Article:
Joined as respondents are the Economic and Financial Crimes Commission (EFCC), its Chairman, Ibrahim Magu, Mrs. Rashidatou Abdou and Mr. Femi Falana (SAN).
Tarfa claims that his right to privacy was violated when the call records/log on his phone with mobile number 08034600000 was allegedly accessed without his authority and made available to online media without any reasonable cause or a lawful court order.
The EFCC had on February 5 arrested the popular lawyer and confiscated his two mobile phones and his Mercedez Benz SUV with Registration No. KJA 700 CG, on the allegation that he hid two alleged suspects of economic and financial crimes in his car to prevent their arrest.
Among other reliefs, Tarfa is urging the court to hold that it was unlawful for his iPhone 6 with mobile number 08034600000 to have been used in calling one Alhaji Ado in Kaduna on mobile number 08061272929 on February 9, 2016 while the said phone was with Magu and the EFCC without any reasonable cause or any court order.
He is also urging the court to hold that it was unlawful for the EFCC to access his bank details, client’s information, private and confidential information contained in his iPhone 6 with number 08034600000 and Samsung 6 phone with number 08077341616 without any reasonable cause or any court order.
He is urging the court to order the respondents to pay him N5bn for the alleged violation of his rights.
The suit was backed with a 134-paragraph affidavit, wherein Tarfa chronicled how the relationship between his client, Ghanhoue Nazaire, and the 3rd respondent, Mrs. Rashidatou Abdou, broke down in 2011 leading to the filing of a suit for the winding down of their company, Rana Prestige Industries Nigeria Limited.
Meanwhile, Socio-Economic Rights and Accountability Project (SERAP) on Sunday sent a petition to the United Nations Special Rapporteur on the independence of judges and lawyers, Monica Pinto, requesting that she should prevail on Nigeria’s National Judicial Council (NJC) to suspend Justice Mohammed Yunusa.
SERAP also urged Pinto to prevail on the Nigerian Bar Association (NJC) to ask its Legal Practitioners Disciplinary Committee to suspend Tarfa pending the completion of any investigation and final determination of any trial on the matter.
The petition, dated February 19, 2016, and signed by the Executive Director of SERAP, Adetokunbo Mumuni, reads in part: “SERAP is concerned that despite these serious allegations of bribery and corruption, the National Judicial Council has failed and/or refused to suspend the judge involved pending any investigation and/or trial of the judge. Similarly, the Nigerian Bar Association has failed and/or refused to ask the Legal Practitioners Disciplinary Committee to suspend the senior lawyer involved pending the final determination of the case against him.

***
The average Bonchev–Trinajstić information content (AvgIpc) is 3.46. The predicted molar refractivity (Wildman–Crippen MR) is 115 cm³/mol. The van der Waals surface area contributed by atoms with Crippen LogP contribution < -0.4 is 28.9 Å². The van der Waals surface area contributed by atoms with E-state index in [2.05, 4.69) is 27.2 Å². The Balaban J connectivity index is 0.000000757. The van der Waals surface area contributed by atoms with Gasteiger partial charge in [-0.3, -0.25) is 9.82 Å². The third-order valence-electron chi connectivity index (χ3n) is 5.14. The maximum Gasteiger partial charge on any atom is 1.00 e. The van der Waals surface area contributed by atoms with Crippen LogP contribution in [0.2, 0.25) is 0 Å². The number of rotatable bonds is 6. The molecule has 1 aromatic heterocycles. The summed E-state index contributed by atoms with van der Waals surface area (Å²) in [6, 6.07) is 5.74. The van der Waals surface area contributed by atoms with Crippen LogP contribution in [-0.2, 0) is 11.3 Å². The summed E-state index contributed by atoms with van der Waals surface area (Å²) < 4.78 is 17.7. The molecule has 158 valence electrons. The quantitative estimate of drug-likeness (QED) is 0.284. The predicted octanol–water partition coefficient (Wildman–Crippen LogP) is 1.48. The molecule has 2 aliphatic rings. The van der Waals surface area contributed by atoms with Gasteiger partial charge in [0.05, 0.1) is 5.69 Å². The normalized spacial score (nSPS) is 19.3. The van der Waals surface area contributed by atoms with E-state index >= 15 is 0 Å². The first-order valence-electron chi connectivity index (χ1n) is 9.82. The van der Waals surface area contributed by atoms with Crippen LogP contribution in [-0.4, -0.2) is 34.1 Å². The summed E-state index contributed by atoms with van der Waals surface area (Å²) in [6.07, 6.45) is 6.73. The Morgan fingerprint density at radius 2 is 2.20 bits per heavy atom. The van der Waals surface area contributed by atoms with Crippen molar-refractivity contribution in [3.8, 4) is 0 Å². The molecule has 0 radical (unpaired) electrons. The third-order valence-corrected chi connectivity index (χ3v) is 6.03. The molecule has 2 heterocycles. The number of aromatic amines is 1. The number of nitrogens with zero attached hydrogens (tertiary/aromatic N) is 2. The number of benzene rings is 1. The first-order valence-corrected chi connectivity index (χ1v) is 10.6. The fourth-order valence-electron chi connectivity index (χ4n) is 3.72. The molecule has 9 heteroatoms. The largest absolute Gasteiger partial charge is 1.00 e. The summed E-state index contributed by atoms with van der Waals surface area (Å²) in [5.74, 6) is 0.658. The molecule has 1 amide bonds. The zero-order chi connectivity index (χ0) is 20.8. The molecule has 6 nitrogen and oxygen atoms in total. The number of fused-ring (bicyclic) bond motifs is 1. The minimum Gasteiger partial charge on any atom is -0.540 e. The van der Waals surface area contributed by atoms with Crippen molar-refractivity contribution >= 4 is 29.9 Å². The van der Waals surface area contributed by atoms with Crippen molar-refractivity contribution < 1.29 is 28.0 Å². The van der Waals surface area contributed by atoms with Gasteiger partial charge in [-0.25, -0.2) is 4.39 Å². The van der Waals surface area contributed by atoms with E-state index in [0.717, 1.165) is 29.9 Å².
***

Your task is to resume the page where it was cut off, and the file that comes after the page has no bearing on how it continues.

“SERAP is concerned that the allegations of bribery and corruption such as the alleged payment and receipt of N225, 000 threaten the very essence of the independence of the judiciary and the actors in the legal profession.
“Such allegations also severely undermine the rule of law, the public’s confidence in the judiciary, raise the cost for judicial services because litigation is driven by corruption instead of by the legal process, discourage people from resorting to the formal justice system, and ultimately victimise the most disadvantaged sectors of the population who do not have the means to play by the informal rules set by a corrupt system.
“The allegations also undermine fair competition and economic growth, as there is a clear correlation between the level of economic activity in a country and an effective judiciary combating corruption.
“SERAP believes that the NJC and the NBA are in the best position to tackle judicial corruption and corruption within the legal profession, and to ensure the application of appropriate disciplinary measures in cases of bribery and corruption such as the alleged N225, 000 bribe highlighted above.
“Indeed, both the NJC and the NBA have clear responsibilities to counter and combat all manifestations of judicial corruption and corruption within the legal profession. Therefore, the continuing failure by the NJC to suspend the judge involved, and the NBA to ask the LPDC to suspend the lawyer involved will continue to allow judicial corruption to grow, undermine the efforts of all other institutions of governance, and can lead to impunity.
“SERAP notes that article 14 of the International Covenant on Civil and Political Rights recognizes the principle of equality of all persons before courts and tribunals and the guarantee of a competent, independent and impartial tribunal established by law. However, the enjoyment of the right to a fair, effective and efficient administration of justice is impossible if the judiciary and the legal profession cannot act with integrity.”
The EFCC had dragged Tarfa to court for allegedly making phone contacts with Yunusa in a case before the judge.
The EFCC said Tarfa’s law firm, Rickey Tarfa & Co, paid N225,000 into Yunusa’s bank account.
The lawyer has said the money was contribution by Yunusa’s friends toward the burial of his mother-in-law.